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Technical Notices


Technical notices are displayed in red text in the construction galleries.


1/17/2010 - If you plan to install the full cockpit it will be necessary to move the servo tray aft to make room for it. As such part F3 can be used as a spacer when constructing the fuselage box but DO NOT glue it permanently into place. The necessary parts to move the tray aft will be included with the cockpit kit and the entire process will be covered on the fuselage construction page when it is complete.


3/16/2010 - A tech notice regarding the installation of doublers to ribs W4 and W5 was added to the gallery for the main wing center section.


3/31/2011 - An error was discovered in the isometric drawing of the servo tray on Sheet 1 of the plans. The two F3a braces should be glued to the bottom of the tray rather than the top as shown. In other words, the two F3a parts should be on the same side of F3 as the two F16 parts. The plans have been corrected but if you're kit was purchased prior to 3/31/2011 then your drawing is incorrect. The corrected drawing can be seen here.


4/18/2011 - After completing my own prototype, and in speaking with several other builders, it was determined that substituting medium weight 1/16" balsa for the 3/32" called out would be more than adequate for the Hellcat's wing and fuselage sheeting with the exception of those areas of the fuselage that are planked. Light 3/32" is recommended for the planked areas to allow for the necessary sanding. Either will work but the 1/16" will result in some weight savings and is recommended unless you have a ready source for light weight 3/32" balsa.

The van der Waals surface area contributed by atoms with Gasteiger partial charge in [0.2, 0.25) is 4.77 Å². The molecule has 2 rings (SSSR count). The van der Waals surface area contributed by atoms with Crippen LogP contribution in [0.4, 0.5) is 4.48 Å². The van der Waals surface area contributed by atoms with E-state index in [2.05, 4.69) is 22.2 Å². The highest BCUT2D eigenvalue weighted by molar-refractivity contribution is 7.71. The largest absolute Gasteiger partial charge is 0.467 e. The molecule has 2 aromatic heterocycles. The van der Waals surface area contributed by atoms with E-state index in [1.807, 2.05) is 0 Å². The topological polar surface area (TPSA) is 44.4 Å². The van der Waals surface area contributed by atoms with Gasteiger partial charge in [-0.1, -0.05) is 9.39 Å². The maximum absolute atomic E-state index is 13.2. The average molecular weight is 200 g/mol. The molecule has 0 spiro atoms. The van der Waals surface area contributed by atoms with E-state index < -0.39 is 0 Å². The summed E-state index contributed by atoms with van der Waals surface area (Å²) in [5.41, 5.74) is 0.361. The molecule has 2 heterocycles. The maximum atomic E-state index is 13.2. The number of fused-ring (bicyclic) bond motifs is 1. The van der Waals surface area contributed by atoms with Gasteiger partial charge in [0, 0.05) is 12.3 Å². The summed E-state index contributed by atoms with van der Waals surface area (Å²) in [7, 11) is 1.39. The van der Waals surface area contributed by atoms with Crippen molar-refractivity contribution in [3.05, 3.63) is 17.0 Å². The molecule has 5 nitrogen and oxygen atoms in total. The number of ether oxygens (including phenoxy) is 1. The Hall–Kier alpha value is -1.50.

1/30/2012 - Having now completed my second fuselage, this time using 1/16" sheeting, I would like to share my findings. The 1/16" is certainly more than adequate strength wise for the task. I used 1/16" inch everywhere with the exception of the area forward of the cockpit which was planked with 3/32" as shown in the construction gallery. The bottom rear fuselage was sheeted with 1/16" which worked well but the thinner material does sag just slightly between the formers resulting in a slight "starved horse" look. It is minimal and well within acceptable limits for my standards but for those who wish to avoid it completely a return to 3/32" sheeting is recommended.



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